Filling a vertical box with widgets is super common in UMG. But depending on the complexity or number of widgets, you might start noticing frame skips when the list is first populated. UListView, and its siblings UTileView and UTreeView are the solution to this!
The simplest way to populate a list of items is to instantiate a widget for every item in the list. If your list is less than 10 or so elements, this is totally fine.
However if there are many more elements in the list than would be displayed on-screen, then it's worth considering UListView.
Let's see how our basic example works before diving into UListView.
UListView is Unreal's way of using a re-usable pool of widgets.
It only creates as many widgets as are needed to fill the on-screen list areal. As a widget scrolls out of view, it is removed and added to a pool of available widgets to be re-used. So even if your list 100+ items long, it will only ever have a few widgets instantiated at any one time.
So how do we use it?
Make the widget that will be showing each individual item implement the IUserObjectListEntry interface.
Use SetListItems to provide UObject data to the UListView instance.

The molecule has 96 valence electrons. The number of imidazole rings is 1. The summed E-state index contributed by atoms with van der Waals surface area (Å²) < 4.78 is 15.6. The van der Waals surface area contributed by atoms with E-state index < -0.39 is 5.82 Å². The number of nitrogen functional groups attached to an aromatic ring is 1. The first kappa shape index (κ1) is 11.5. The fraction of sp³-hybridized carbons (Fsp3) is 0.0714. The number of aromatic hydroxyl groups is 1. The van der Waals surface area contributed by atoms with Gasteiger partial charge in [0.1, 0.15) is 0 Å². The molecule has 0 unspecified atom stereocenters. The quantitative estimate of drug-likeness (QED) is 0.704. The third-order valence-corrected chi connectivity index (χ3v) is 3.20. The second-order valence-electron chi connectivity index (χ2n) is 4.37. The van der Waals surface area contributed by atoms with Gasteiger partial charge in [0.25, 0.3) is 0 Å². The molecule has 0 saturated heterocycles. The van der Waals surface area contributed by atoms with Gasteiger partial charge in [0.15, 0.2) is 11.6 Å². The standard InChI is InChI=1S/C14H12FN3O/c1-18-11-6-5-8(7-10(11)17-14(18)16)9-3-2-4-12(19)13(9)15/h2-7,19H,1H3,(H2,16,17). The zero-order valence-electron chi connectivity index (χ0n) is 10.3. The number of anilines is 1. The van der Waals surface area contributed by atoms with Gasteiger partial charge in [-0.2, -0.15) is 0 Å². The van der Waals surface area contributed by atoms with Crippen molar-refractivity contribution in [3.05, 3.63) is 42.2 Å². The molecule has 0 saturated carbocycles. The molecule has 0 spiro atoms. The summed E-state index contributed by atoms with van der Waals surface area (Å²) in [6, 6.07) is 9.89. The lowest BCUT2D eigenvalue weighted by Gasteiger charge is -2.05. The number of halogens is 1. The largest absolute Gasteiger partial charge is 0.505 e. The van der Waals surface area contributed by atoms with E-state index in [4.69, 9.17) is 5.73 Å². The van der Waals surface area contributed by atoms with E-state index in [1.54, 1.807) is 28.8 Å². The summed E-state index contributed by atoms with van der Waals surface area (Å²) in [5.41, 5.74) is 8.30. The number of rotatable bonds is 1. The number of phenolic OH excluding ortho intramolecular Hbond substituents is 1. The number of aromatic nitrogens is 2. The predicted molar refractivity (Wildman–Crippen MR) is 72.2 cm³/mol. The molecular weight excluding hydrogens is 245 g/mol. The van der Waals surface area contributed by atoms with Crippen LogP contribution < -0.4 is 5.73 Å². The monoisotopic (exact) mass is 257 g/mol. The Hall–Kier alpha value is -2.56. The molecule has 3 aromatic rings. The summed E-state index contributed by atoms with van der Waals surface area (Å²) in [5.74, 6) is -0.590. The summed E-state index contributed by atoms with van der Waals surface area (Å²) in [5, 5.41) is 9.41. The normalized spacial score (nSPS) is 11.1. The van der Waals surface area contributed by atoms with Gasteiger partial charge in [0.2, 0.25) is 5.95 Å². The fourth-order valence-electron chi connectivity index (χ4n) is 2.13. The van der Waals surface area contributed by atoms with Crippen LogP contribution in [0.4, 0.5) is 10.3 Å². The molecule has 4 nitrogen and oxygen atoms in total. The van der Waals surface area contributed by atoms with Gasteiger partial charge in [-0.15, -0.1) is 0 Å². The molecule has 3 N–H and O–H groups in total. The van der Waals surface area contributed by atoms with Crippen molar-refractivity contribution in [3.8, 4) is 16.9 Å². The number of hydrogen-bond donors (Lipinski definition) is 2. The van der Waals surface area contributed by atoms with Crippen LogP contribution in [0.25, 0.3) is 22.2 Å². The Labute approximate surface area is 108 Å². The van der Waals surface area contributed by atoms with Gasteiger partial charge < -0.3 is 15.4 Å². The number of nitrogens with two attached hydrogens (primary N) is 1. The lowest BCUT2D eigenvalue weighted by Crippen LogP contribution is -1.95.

We update our entry widget to implement the required interface:
Our naive implementation's UVerticalBox is replaced with UListView. We also no longer need a TSubclassOf<T> property for our Entry. Instead we set that directly in the InventoryListView properties (see screenshot below).
We also need to update our Widget Blueprint so that our new List View widget knows what Widget Blueprint to use when creating the list entries:
That's it, we're done, now we can have a list with hundreds of items and only ever have a few widgets instantiated at a time!
Tree View and Item View
There are similar widgets called Item View that presents widgets in a grid, and Tree View that allows widgets to be expanded and collapsed. The C++ implementation is basically identical. They have the same SetListItems function, there are just different options for how each entry is presented.